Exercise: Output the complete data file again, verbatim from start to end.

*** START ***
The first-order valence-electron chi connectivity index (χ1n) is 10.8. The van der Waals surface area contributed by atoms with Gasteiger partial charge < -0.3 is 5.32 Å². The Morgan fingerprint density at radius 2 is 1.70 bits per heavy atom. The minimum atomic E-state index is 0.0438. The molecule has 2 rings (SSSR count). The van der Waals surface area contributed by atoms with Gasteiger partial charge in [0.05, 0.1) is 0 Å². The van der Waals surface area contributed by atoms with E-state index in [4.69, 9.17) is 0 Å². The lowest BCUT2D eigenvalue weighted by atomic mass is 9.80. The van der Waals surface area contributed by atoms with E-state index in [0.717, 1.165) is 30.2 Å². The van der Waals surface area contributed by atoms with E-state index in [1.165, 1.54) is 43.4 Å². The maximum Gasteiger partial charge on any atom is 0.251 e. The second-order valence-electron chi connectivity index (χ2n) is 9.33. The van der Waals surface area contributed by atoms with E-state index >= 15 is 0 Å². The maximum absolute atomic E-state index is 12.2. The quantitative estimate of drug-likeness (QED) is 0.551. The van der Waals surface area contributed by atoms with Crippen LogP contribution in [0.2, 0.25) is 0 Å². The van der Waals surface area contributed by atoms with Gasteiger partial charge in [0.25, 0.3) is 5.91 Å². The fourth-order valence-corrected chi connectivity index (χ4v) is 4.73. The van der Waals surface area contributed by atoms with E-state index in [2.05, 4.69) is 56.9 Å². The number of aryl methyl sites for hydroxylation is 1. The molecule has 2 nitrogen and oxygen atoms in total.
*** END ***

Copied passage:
The first-order valence-electron chi connectivity index (χ1n) is 10.8. The van der Waals surface area contributed by atoms with Gasteiger partial charge < -0.3 is 5.32 Å². The Morgan fingerprint density at radius 2 is 1.70 bits per heavy atom. The minimum atomic E-state index is 0.0438. The molecule has 2 rings (SSSR count). The van der Waals surface area contributed by atoms with Gasteiger partial charge in [0.05, 0.1) is 0 Å². The van der Waals surface area contributed by atoms with E-state index in [4.69, 9.17) is 0 Å². The lowest BCUT2D eigenvalue weighted by atomic mass is 9.80. The van der Waals surface area contributed by atoms with E-state index in [0.717, 1.165) is 30.2 Å². The van der Waals surface area contributed by atoms with E-state index in [1.165, 1.54) is 43.4 Å². The maximum Gasteiger partial charge on any atom is 0.251 e. The second-order valence-electron chi connectivity index (χ2n) is 9.33. The van der Waals surface area contributed by atoms with E-state index >= 15 is 0 Å². The maximum absolute atomic E-state index is 12.2. The quantitative estimate of drug-likeness (QED) is 0.551. The van der Waals surface area contributed by atoms with Crippen LogP contribution in [0.2, 0.25) is 0 Å². The van der Waals surface area contributed by atoms with Gasteiger partial charge in [0.25, 0.3) is 5.91 Å². The fourth-order valence-corrected chi connectivity index (χ4v) is 4.73. The van der Waals surface area contributed by atoms with E-state index in [2.05, 4.69) is 56.9 Å². The number of aryl methyl sites for hydroxylation is 1. The molecule has 2 nitrogen and oxygen atoms in total.